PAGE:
Vlog Episode 3 - The Only Wrong Answer
In the last episode we talked about parallel processes and sequential processes. We saw that the natural world, working with large numbers of interchangeable agents and random occurrences, uses parallel processing. We saw that the technological world, that spends time planning ahead of the action, uses sequential processes. I noted that the addiction treatment industry uses parallel processes rather than sequential leaving everyone with a feeling that treatment is hard, complicated, and really beyond anyone's ability to engineer.
The Theory of Constraints (TOC) is based on the logic of sequential processes. Even in nature, where the great parallel constructions like termite mounds occur, things follow sequentially. Bees cannot lay down honey until they've collected the nectar. They cannot store the honey until they've built the comb.
So it is that we can look at addiction and addiction treatment through the sequential logical eyes of TOC. I did, and we built a treatment system that can engineer addiction treatment, making it less expensive, more effective, and easier to do. An essential part of finding out the sequence of steps we need to follow in addiction treatment came from a single question, "Why?" And the question only has one wrong answer.
It happens all the time that people ask me about problems they have with patients. It's usually a complicated case with a long treatment history and a lot of medications. It usually revolves around the patient's not responding the way the doctor or therapist thought they should. And I usually end up asking, "Why?" "Why would a person in his right mind not stop using alcohol when he knows it's hurting him?" "Why would a person in his right mind not come to group after paying all that money for treatment?" "Why would a person in his right mind not take his medication when he's said that it helps him?"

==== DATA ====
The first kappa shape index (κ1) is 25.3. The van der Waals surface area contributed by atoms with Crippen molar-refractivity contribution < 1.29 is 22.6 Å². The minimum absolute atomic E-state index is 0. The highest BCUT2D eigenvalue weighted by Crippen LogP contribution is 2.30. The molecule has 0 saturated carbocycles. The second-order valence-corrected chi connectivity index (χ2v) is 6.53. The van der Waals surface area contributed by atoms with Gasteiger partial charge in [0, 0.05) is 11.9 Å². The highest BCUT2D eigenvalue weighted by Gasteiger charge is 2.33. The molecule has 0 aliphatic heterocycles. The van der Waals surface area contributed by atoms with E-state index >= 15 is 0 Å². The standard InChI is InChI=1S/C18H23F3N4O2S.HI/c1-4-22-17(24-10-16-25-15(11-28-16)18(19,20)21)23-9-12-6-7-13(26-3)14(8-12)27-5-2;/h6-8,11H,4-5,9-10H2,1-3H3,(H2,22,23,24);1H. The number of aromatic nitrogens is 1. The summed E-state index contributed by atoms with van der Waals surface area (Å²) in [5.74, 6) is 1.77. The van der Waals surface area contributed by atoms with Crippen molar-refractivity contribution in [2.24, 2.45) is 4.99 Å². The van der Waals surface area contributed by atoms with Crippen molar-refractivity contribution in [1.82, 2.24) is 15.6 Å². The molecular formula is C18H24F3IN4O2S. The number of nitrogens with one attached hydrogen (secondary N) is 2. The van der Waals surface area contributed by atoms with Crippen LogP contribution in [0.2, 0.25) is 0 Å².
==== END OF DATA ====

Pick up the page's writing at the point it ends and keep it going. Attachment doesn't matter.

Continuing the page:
And every time I ask the question, there's only one answer I won't take. "He's not in his right mind." It's the most common answer I hear from people treating addiction, but they don't always phrase it just that way. They may say, "Oh, but he's an alcoholic," but what they mean is he isn't in his right mind. They may say, "He's one of those guys who... and follow that up with their preconceived notion of some group that they've characterized as beyond logic. Most of the answers I hear from people treating addiction when I ask why is essentially that they don't understand why and that the patient is beyond logic.
What these treaters are saying is that they don't understand the logic of the patient. I get that. It's hard sometimes. It isn't a matter of the treaters not being logical. It isn't a matter of the treaters not being smart enough. It's about assumptions. And this isn't limited to addiction treatment. It happens all the time in every field. We enter a situation with a set of assumptions. Things don't go the way we thought they would, and rather than check our assumptions, we look for alternative explanations.
"Anyone in his right mind who knows that alcohol is killing him would stop drinking, so this patient who doesn't stop must not be in his right mind." "Anyone in his right mind who spends a lot of money for treatment wants to actually get better so this guy who won't come to group isn't in his right mind."
What we did when we designed our treatment system was that we let go of the assumptions that are imposed on the field. "Drugs cause addiction. Addiction is a cortical phenomenon. The first use of a drug is voluntary. You have to be ready for treatment, for treatment to work." And so many others. We looked at the disease of addiction the way it exists in nature instead of how it was written about in the books. And low and behold, it isn't as hard to treat when you treat the disease it is and not the disease you want it to be.
Next time, we'll look at some of those assumptions about the biology of addiction and how changing those assumptions can lead to a process of treatment in a sequential fashion.